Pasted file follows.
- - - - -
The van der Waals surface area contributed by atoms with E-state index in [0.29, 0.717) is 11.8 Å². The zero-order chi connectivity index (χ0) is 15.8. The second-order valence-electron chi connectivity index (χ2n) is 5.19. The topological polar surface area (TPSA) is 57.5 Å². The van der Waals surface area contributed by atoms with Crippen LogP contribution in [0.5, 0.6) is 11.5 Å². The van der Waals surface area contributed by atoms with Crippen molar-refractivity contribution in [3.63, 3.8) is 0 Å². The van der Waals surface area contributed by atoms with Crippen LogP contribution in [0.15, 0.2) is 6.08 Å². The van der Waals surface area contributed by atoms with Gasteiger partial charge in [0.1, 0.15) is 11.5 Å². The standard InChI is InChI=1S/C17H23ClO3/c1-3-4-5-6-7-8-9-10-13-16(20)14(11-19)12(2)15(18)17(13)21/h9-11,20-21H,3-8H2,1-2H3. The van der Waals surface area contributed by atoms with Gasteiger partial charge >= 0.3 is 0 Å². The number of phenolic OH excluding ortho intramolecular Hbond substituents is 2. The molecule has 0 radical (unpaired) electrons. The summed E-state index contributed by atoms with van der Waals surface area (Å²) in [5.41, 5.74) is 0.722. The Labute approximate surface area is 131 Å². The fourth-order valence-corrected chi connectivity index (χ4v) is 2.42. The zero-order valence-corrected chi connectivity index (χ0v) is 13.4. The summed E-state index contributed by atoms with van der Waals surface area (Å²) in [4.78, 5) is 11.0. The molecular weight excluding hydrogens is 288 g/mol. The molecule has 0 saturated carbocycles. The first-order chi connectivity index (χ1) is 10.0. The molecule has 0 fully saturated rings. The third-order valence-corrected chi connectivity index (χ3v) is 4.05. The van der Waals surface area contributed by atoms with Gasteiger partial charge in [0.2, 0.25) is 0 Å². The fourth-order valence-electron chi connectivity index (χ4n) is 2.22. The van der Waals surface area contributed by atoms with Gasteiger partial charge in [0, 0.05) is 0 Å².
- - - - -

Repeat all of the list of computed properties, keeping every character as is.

The van der Waals surface area contributed by atoms with E-state index in [0.29, 0.717) is 11.8 Å². The zero-order chi connectivity index (χ0) is 15.8. The second-order valence-electron chi connectivity index (χ2n) is 5.19. The topological polar surface area (TPSA) is 57.5 Å². The van der Waals surface area contributed by atoms with Crippen LogP contribution in [0.5, 0.6) is 11.5 Å². The van der Waals surface area contributed by atoms with Crippen molar-refractivity contribution in [3.63, 3.8) is 0 Å². The van der Waals surface area contributed by atoms with Crippen LogP contribution in [0.15, 0.2) is 6.08 Å². The van der Waals surface area contributed by atoms with Gasteiger partial charge in [0.1, 0.15) is 11.5 Å². The standard InChI is InChI=1S/C17H23ClO3/c1-3-4-5-6-7-8-9-10-13-16(20)14(11-19)12(2)15(18)17(13)21/h9-11,20-21H,3-8H2,1-2H3. The van der Waals surface area contributed by atoms with Gasteiger partial charge >= 0.3 is 0 Å². The number of phenolic OH excluding ortho intramolecular Hbond substituents is 2. The molecule has 0 radical (unpaired) electrons. The summed E-state index contributed by atoms with van der Waals surface area (Å²) in [5.41, 5.74) is 0.722. The Labute approximate surface area is 131 Å². The fourth-order valence-corrected chi connectivity index (χ4v) is 2.42. The zero-order valence-corrected chi connectivity index (χ0v) is 13.4. The summed E-state index contributed by atoms with van der Waals surface area (Å²) in [4.78, 5) is 11.0. The molecular weight excluding hydrogens is 288 g/mol. The molecule has 0 saturated carbocycles. The first-order chi connectivity index (χ1) is 10.0. The molecule has 0 fully saturated rings. The third-order valence-corrected chi connectivity index (χ3v) is 4.05. The van der Waals surface area contributed by atoms with Gasteiger partial charge in [0.2, 0.25) is 0 Å². The fourth-order valence-electron chi connectivity index (χ4n) is 2.22. The van der Waals surface area contributed by atoms with Gasteiger partial charge in [0, 0.05) is 0 Å².